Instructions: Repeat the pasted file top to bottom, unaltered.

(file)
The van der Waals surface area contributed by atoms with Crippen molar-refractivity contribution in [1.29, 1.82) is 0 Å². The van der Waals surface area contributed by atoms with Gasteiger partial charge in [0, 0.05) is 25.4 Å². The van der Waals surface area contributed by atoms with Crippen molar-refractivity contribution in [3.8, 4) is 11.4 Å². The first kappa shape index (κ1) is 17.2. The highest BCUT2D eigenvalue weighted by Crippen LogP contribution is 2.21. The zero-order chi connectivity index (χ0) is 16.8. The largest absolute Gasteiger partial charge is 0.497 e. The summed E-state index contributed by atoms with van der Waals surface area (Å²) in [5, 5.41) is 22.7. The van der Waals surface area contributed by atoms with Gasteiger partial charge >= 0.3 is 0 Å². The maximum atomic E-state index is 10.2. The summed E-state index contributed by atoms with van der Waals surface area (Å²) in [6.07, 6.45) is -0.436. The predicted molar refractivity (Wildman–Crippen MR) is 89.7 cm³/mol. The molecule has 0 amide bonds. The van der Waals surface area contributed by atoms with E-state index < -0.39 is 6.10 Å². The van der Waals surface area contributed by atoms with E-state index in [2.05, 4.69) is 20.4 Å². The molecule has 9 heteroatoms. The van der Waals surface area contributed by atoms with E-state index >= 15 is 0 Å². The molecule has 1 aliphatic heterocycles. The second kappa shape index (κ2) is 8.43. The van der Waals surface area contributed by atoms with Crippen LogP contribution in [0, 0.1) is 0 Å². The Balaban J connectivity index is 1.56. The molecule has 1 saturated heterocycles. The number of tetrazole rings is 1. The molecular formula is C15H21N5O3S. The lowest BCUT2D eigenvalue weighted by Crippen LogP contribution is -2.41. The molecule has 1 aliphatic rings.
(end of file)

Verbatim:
The van der Waals surface area contributed by atoms with Crippen molar-refractivity contribution in [1.29, 1.82) is 0 Å². The van der Waals surface area contributed by atoms with Gasteiger partial charge in [0, 0.05) is 25.4 Å². The van der Waals surface area contributed by atoms with Crippen molar-refractivity contribution in [3.8, 4) is 11.4 Å². The first kappa shape index (κ1) is 17.2. The highest BCUT2D eigenvalue weighted by Crippen LogP contribution is 2.21. The zero-order chi connectivity index (χ0) is 16.8. The largest absolute Gasteiger partial charge is 0.497 e. The summed E-state index contributed by atoms with van der Waals surface area (Å²) in [5, 5.41) is 22.7. The van der Waals surface area contributed by atoms with Gasteiger partial charge >= 0.3 is 0 Å². The maximum atomic E-state index is 10.2. The summed E-state index contributed by atoms with van der Waals surface area (Å²) in [6.07, 6.45) is -0.436. The predicted molar refractivity (Wildman–Crippen MR) is 89.7 cm³/mol. The molecule has 0 amide bonds. The van der Waals surface area contributed by atoms with E-state index < -0.39 is 6.10 Å². The van der Waals surface area contributed by atoms with E-state index in [2.05, 4.69) is 20.4 Å². The molecule has 9 heteroatoms. The van der Waals surface area contributed by atoms with E-state index >= 15 is 0 Å². The molecule has 1 aliphatic heterocycles. The second kappa shape index (κ2) is 8.43. The van der Waals surface area contributed by atoms with Crippen LogP contribution in [0, 0.1) is 0 Å². The Balaban J connectivity index is 1.56. The molecule has 1 saturated heterocycles. The number of tetrazole rings is 1. The molecular formula is C15H21N5O3S. The lowest BCUT2D eigenvalue weighted by Crippen LogP contribution is -2.41. The molecule has 1 aliphatic rings.